Book Bag: ‘Worth the Wait’ by Lynne Scott; ‘If I Were President’ by Vincent Valetutti

Staff Writer
Published: 12/1/2020 4:38:08 PM

“Worth the Wait,” by Lynne Scott, Illustrations by Laurie Lemrise

Lynne Scott of Worthington, a retired special education teacher, had long wanted to write a children’s book. Now, with the help of her friend and neighbor, illustrator Laurie Lemrise, she’s done it.

“Worth the Wait” is the tale of a young girl, Lori, who lives in Worthington and likes to spend part of winter observing wildlife — bobcats, squirrels, birds — from a big window in her house and painting pictures of the critters. Lori is generally pretty patient, but as spring approaches, she starts to get a little fidgety as she waits for the snow to melt — and for the return of two friends.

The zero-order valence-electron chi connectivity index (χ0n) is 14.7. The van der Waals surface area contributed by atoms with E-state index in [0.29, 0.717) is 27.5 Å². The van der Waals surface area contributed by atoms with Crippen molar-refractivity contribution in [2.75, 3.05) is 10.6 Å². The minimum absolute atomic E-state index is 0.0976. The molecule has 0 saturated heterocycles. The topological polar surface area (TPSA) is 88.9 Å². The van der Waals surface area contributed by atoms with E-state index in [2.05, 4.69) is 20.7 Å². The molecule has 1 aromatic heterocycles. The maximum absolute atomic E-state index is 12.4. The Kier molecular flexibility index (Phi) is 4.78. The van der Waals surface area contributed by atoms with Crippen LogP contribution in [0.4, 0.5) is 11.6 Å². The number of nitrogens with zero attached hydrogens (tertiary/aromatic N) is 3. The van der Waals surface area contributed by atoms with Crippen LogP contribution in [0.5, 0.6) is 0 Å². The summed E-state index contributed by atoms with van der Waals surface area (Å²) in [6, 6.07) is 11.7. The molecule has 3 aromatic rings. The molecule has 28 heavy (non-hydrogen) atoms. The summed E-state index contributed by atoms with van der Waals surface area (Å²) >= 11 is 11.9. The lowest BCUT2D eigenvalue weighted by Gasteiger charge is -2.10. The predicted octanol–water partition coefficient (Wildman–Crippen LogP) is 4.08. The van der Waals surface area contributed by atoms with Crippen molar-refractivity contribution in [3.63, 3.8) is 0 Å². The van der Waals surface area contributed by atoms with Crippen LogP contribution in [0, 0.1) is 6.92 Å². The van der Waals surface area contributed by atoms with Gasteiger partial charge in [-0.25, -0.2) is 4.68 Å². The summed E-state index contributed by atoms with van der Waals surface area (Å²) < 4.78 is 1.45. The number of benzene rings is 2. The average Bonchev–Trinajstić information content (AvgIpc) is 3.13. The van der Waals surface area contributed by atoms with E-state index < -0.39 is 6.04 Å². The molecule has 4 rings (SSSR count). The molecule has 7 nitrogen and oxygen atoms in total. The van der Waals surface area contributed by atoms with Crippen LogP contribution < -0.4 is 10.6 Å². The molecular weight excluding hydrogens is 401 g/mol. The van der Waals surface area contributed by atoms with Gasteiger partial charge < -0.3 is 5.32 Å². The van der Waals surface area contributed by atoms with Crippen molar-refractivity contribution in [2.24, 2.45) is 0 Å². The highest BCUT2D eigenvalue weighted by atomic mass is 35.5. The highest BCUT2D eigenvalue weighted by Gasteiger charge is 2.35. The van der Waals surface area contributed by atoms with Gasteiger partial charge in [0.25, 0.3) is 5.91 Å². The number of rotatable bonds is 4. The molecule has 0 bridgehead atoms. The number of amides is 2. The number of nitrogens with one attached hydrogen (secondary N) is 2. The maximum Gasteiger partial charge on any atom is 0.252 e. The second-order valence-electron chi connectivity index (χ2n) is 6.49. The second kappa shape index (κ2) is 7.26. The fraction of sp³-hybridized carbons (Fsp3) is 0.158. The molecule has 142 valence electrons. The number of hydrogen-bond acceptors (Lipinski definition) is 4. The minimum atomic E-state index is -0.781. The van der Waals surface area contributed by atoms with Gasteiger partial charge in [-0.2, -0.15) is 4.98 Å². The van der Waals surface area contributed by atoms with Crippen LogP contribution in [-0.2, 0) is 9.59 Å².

Those friends are Sandhill Cranes, majestic birds that 100 years ago had been hunted almost to extinction in the United States but have since rebounded, expanding their range to places such as western Massachusetts. (The birds have been spotted in Worthington for the last several years.)

Lori’s two feathery friends have been spending summers near her house for the last few years, and she delights in observing them and noting their habits, such as how the cranes turn their silvery-gray feathers to a rusty brown by rubbing themselves in mud, dead leaves and grass, the better to make themselves less visible to predators like coyotes.

That camouflage is particularly important, Lori has discovered, because the couple is nesting and protecting an egg, which after some weeks turns into a fuzzy, yellow chick. Over the summer, she gets to watch the chick stumble through its first awkward steps and then take to the air; it grows steadily and takes on the colors of mom and dad as the family readies to migrate in late October.

Lori is sad to see the family go, but she’s heartened by a sign from them as they take to the air one last time: “Lori was sure the two larger birds dipped their wings as they headed off to the South.”